US & Canada

Florida ex-officer Nouman Raja convicted in fatal shooting of black motorist

Nouman Raja in court Image copyright CBS/ Pool
Image caption Nouman Raja, 41, faces a minimum of 25 years in prison

A Florida ex-policeman has been found guilty of manslaughter and attempted first-degree murder in the 2015 shooting death of a black musician.

Nouman Raja, 41, faces a minimum of 25 years in prison for the killing of Corey Jones, whose vehicle had broken down in 2015 when he was shot.

Prosecutors say Raja lied about crucial details of the fatal encounter.

A recording of Jones calling tow truck operators proved in court that Raja had not identified himself as police.

Prosecutors say that the call, placed by Jones at 03:15 local time on 18 October 2015, captured Raja pulling up to the scene at the Palm Beach Gardens motorway exit ramp.

The call, which was played to jurors during the eight-day trial, begins with Jones calmly requesting a tow truck, then continues with Raja and Jones exchanging words before six shots are fired from Raja's personal Glock pistol.

Image copyright Reuters
Image caption Jones had been performing at a local bar hours before he was killed

As the tone of a car door sounds, Jones is heard saying "huh?".

Raja replied: "You good?" and Jones says that he is.

"Really?" Raja said twice, before he began shouting for Jones to put his hands up, using an expletive.

Jones replied: "hold on", before gunfire broke out.

Image copyright CBS/ Pool

Raja fired his weapon three times then waited about 10 seconds before firing off three more shots.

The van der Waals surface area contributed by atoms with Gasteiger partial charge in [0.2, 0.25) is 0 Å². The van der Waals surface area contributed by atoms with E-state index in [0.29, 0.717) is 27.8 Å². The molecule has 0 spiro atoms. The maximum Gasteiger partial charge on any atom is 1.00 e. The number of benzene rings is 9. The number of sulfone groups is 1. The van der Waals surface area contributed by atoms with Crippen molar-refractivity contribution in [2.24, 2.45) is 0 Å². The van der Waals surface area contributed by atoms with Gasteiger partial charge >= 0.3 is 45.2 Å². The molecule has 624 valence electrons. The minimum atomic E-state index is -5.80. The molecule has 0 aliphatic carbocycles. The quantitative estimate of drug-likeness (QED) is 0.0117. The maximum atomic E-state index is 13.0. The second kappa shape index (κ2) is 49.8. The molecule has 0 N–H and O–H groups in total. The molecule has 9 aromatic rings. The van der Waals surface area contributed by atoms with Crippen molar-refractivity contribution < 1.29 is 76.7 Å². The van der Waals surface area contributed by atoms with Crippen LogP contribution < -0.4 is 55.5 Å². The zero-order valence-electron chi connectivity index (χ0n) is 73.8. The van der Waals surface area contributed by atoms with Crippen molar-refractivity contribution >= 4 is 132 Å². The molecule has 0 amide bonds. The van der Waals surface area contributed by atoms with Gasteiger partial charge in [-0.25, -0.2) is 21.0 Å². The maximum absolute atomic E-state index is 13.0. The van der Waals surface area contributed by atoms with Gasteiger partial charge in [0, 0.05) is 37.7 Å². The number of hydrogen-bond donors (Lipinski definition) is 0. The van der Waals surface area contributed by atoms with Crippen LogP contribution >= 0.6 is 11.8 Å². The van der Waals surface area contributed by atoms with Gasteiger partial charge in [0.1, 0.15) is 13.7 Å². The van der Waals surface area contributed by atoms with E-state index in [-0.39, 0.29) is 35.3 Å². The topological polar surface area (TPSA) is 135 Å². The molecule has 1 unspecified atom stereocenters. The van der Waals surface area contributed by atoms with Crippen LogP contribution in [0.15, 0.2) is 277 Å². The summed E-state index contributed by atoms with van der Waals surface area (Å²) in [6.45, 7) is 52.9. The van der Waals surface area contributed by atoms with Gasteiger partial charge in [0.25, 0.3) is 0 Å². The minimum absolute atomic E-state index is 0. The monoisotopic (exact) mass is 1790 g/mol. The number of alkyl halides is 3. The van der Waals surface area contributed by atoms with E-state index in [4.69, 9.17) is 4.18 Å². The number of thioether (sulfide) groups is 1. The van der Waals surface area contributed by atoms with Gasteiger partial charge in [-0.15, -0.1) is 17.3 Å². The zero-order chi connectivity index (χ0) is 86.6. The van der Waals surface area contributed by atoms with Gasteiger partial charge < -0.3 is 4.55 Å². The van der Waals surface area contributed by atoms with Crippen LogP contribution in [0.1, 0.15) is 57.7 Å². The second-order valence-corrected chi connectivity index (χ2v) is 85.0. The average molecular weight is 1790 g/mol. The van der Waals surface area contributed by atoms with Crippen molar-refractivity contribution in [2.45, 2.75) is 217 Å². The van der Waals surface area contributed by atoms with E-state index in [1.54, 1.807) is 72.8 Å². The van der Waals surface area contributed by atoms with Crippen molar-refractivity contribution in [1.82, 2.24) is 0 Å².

Investigators say Jones had pulled out his legally owned handgun, which he had purchased only days earlier to protect the nearly $10,000 (£7,600) in drum equipment that he had in his broken-down SUV.

Prosecutors say he feared that he was being robbed after Raja drove his vehicle within feet of where Jones' vehicle was stranded.

Image copyright Palm Beach Gardens Police Department/Facebook
Image caption Officer Raja (second from right) was fired from the police force shortly after the shooting

Raja, who was on duty at the time and driving an unmarked van, was wearing plain clothes. His vehicle did not have a dash camera and he was not wearing a body camera.

During the trial, Raja's police supervisor testified that he did not put on a police vest to identify himself, as he had been told to do for any encounters with civilians.

He also did not show the police badge that he had in his pocket.

Hours after Jones' death, a video was made of Raja walking detectives through how the shooting unfolded.

He claimed he identified himself as a police officer and asked Jones if he needed help, but the tape appeared to disprove that.

"I identified myself as a police officer," he told detectives, adding "this guy's trying to kill me and I was, and I, I didn't want to die".

In court, Raja's defence lawyers argued that Jones' "huh" from the tape proves that earlier words were exchanged that were not picked up by the iPhone's mouthpiece.

They argued that Raja should be protected under Florida's "stand your ground law" because he feared for his life.

Jones' family members who sat through the trial cried at times when images of his body was shown lying in the grass on the highway embankment, CBS reported.

After the verdict was read, one family member told the Associated Press that the "the sweetest sound was the click of those handcuffs" on Raja as he was led away from the courtroom.

Palm Beach Gardens police fired Raja days after the shooting. He has been under house arrest since charges were filed in 2016.

According to US media, Raja is the first Florida officer to be convicted of an on duty shooting in 30 years.

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